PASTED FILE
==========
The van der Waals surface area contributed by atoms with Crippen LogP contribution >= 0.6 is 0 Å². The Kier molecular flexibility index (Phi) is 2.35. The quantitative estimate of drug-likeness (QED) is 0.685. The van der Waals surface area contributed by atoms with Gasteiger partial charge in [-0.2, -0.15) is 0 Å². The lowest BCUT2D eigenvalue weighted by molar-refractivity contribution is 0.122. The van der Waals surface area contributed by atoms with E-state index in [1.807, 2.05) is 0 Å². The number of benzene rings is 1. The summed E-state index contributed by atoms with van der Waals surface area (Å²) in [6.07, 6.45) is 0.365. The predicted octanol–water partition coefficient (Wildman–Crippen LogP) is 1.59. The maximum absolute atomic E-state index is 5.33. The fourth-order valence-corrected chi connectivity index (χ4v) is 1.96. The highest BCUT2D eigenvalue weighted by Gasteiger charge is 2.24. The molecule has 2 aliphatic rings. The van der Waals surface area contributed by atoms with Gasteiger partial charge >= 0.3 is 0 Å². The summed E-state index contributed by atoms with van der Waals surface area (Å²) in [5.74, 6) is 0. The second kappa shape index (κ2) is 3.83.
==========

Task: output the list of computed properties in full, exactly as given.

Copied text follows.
The van der Waals surface area contributed by atoms with Crippen LogP contribution >= 0.6 is 0 Å². The Kier molecular flexibility index (Phi) is 2.35. The quantitative estimate of drug-likeness (QED) is 0.685. The van der Waals surface area contributed by atoms with Gasteiger partial charge in [-0.2, -0.15) is 0 Å². The lowest BCUT2D eigenvalue weighted by molar-refractivity contribution is 0.122. The van der Waals surface area contributed by atoms with E-state index in [1.807, 2.05) is 0 Å². The number of benzene rings is 1. The summed E-state index contributed by atoms with van der Waals surface area (Å²) in [6.07, 6.45) is 0.365. The predicted octanol–water partition coefficient (Wildman–Crippen LogP) is 1.59. The maximum absolute atomic E-state index is 5.33. The fourth-order valence-corrected chi connectivity index (χ4v) is 1.96. The highest BCUT2D eigenvalue weighted by Gasteiger charge is 2.24. The molecule has 2 aliphatic rings. The van der Waals surface area contributed by atoms with Gasteiger partial charge >= 0.3 is 0 Å². The summed E-state index contributed by atoms with van der Waals surface area (Å²) in [5.74, 6) is 0. The second kappa shape index (κ2) is 3.83.